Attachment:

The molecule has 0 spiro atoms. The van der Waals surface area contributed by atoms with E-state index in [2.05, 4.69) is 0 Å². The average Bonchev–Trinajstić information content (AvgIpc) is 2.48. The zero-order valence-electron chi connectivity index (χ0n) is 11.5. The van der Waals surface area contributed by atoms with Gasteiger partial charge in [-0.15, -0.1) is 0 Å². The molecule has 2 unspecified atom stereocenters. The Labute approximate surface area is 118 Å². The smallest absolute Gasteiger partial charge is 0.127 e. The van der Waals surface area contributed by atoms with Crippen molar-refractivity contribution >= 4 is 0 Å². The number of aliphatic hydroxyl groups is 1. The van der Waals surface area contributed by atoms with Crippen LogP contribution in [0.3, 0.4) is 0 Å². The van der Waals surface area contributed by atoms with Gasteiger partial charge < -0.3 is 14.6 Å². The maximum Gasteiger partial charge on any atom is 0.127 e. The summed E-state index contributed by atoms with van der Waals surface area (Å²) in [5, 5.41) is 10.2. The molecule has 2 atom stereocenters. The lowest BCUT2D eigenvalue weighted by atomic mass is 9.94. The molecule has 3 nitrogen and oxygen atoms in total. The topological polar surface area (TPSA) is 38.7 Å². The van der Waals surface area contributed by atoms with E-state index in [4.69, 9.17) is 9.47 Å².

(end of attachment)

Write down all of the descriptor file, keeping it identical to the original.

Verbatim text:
The molecule has 0 spiro atoms. The van der Waals surface area contributed by atoms with E-state index in [2.05, 4.69) is 0 Å². The average Bonchev–Trinajstić information content (AvgIpc) is 2.48. The zero-order valence-electron chi connectivity index (χ0n) is 11.5. The van der Waals surface area contributed by atoms with Gasteiger partial charge in [-0.15, -0.1) is 0 Å². The molecule has 2 unspecified atom stereocenters. The Labute approximate surface area is 118 Å². The smallest absolute Gasteiger partial charge is 0.127 e. The van der Waals surface area contributed by atoms with Crippen molar-refractivity contribution >= 4 is 0 Å². The number of aliphatic hydroxyl groups is 1. The van der Waals surface area contributed by atoms with Crippen LogP contribution in [0.3, 0.4) is 0 Å². The van der Waals surface area contributed by atoms with Gasteiger partial charge < -0.3 is 14.6 Å². The maximum Gasteiger partial charge on any atom is 0.127 e. The summed E-state index contributed by atoms with van der Waals surface area (Å²) in [5, 5.41) is 10.2. The molecule has 2 atom stereocenters. The lowest BCUT2D eigenvalue weighted by atomic mass is 9.94. The molecule has 3 nitrogen and oxygen atoms in total. The topological polar surface area (TPSA) is 38.7 Å². The van der Waals surface area contributed by atoms with E-state index in [4.69, 9.17) is 9.47 Å².